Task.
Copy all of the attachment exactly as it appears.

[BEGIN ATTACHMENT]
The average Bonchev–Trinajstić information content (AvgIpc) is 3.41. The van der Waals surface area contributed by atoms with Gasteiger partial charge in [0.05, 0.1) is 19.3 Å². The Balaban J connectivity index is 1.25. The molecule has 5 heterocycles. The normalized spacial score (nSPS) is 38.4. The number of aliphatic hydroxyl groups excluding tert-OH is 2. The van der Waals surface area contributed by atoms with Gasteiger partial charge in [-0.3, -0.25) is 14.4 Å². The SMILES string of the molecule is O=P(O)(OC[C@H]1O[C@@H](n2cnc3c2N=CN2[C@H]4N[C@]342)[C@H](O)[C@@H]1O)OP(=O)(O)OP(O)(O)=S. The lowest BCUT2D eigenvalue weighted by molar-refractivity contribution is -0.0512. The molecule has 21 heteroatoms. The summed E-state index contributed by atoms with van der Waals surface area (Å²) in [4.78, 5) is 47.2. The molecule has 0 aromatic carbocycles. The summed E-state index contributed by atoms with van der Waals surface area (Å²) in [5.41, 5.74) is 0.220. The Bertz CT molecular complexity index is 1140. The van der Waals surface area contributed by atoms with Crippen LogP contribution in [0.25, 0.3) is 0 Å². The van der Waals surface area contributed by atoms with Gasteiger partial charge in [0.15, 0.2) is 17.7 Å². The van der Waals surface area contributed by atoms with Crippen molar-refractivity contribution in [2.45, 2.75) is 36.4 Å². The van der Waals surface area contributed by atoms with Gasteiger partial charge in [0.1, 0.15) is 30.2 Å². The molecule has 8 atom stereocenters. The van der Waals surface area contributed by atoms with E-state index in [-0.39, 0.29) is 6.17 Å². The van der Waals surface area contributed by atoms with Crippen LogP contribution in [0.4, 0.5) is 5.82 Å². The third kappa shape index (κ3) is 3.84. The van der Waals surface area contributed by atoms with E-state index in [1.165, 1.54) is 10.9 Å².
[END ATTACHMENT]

The average Bonchev–Trinajstić information content (AvgIpc) is 3.41. The van der Waals surface area contributed by atoms with Gasteiger partial charge in [0.05, 0.1) is 19.3 Å². The Balaban J connectivity index is 1.25. The molecule has 5 heterocycles. The normalized spacial score (nSPS) is 38.4. The number of aliphatic hydroxyl groups excluding tert-OH is 2. The van der Waals surface area contributed by atoms with Gasteiger partial charge in [-0.3, -0.25) is 14.4 Å². The SMILES string of the molecule is O=P(O)(OC[C@H]1O[C@@H](n2cnc3c2N=CN2[C@H]4N[C@]342)[C@H](O)[C@@H]1O)OP(=O)(O)OP(O)(O)=S. The lowest BCUT2D eigenvalue weighted by molar-refractivity contribution is -0.0512. The molecule has 21 heteroatoms. The summed E-state index contributed by atoms with van der Waals surface area (Å²) in [4.78, 5) is 47.2. The molecule has 0 aromatic carbocycles. The summed E-state index contributed by atoms with van der Waals surface area (Å²) in [5.41, 5.74) is 0.220. The Bertz CT molecular complexity index is 1140. The van der Waals surface area contributed by atoms with Crippen LogP contribution in [0.25, 0.3) is 0 Å². The van der Waals surface area contributed by atoms with Gasteiger partial charge in [0.15, 0.2) is 17.7 Å². The van der Waals surface area contributed by atoms with Crippen molar-refractivity contribution in [2.45, 2.75) is 36.4 Å². The van der Waals surface area contributed by atoms with Gasteiger partial charge in [0.1, 0.15) is 30.2 Å². The molecule has 8 atom stereocenters. The van der Waals surface area contributed by atoms with E-state index in [-0.39, 0.29) is 6.17 Å². The van der Waals surface area contributed by atoms with Crippen LogP contribution in [0.4, 0.5) is 5.82 Å². The third kappa shape index (κ3) is 3.84. The van der Waals surface area contributed by atoms with E-state index in [1.165, 1.54) is 10.9 Å².